Wound healing response promotes breast cancer metastasis in postpartum mice

Within the first 5 years after the birth of a child, women are at an increased risk of developing metastatic breast cancer. Women diagnosed with postpartum breast cancer have a decreased disease free survival time compared to women that have never given birth. The aggressive tendency of postpartum breast cancer suggests that the post-birth breast environment promotes tumor metastasis.

A new study in the Journal of Clinical Investigation, suggests that dying tumor cells in postpartum breast tissue promote . Rachel Cook and colleagues at Vanderbilt University found that postpartum mice rapidly develop metastatic disease. Breast tissue is extensively remodeled upon completion of lactation, and macrophages play a role in removing dying breast cells during this process. Cook and colleagues found that tumor cell death was also widespread in postpartum mice.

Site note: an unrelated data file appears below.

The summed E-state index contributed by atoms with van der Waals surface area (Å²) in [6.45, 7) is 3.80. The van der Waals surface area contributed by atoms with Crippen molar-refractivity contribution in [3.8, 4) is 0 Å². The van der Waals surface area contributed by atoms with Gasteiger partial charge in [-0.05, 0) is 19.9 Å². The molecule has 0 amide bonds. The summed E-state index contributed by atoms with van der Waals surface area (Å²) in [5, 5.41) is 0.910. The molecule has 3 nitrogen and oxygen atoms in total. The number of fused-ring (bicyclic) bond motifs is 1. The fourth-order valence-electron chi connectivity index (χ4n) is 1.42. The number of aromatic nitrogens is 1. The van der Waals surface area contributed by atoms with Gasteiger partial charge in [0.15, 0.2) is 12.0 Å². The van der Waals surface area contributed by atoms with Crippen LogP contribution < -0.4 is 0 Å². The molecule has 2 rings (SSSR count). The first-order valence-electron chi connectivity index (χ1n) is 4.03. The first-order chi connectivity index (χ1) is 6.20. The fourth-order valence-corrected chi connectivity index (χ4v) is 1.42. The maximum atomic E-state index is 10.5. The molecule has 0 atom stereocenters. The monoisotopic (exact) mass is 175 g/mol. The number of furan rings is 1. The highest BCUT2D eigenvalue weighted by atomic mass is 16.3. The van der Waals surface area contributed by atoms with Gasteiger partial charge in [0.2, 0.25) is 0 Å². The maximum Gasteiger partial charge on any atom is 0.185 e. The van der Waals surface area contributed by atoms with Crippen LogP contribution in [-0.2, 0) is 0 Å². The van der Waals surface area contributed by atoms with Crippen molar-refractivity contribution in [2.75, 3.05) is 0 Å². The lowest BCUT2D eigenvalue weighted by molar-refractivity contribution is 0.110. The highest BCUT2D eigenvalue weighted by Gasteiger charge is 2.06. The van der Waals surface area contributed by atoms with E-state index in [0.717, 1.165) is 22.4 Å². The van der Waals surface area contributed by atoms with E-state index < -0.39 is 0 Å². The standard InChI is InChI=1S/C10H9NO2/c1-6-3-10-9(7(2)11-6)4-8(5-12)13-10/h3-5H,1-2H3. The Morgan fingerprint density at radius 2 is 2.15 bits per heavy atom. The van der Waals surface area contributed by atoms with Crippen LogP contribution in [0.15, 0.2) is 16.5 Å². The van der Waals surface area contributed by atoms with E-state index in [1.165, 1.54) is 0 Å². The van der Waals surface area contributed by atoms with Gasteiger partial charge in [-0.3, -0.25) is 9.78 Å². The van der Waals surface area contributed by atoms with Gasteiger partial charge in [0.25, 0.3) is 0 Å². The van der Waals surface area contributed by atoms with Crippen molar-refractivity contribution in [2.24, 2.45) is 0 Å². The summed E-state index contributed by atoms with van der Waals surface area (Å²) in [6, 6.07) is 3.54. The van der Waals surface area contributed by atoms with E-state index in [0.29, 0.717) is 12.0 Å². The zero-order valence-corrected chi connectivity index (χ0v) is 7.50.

Dying tumor cells triggered secretion of anti-inflammatory cytokines that promote wound healing. Importantly, mice lacking a receptor on macrophages that is required for the clearance of dying cells did not develop metastatic disease. In addition, inhibition of the wound-healing cytokine TGF-β also prevented in postpartum animals. This study provides potential targets to be further investigated for limiting the severity of postpartum breast cancer.

Explore further

Lactation linked to reduced estrogen receptor-negative, triple-negative breast cancer risk

More information: Efferocytosis produces a prometastatic landscape during postpartum mammary gland involution, J Clin Invest. DOI: 10.1172/JCI76375
Citation: Wound healing response promotes breast cancer metastasis in postpartum mice (2014, September 24) retrieved 10 December 2019 from https://medicalxpress.com/news/2014-09-wound-response-breast-cancer-metastasis.html
This document is subject to copyright. Apart from any fair dealing for the purpose of private study or research, no part may be reproduced without the written permission. The content is provided for information purposes only.

Feedback to editors

User comments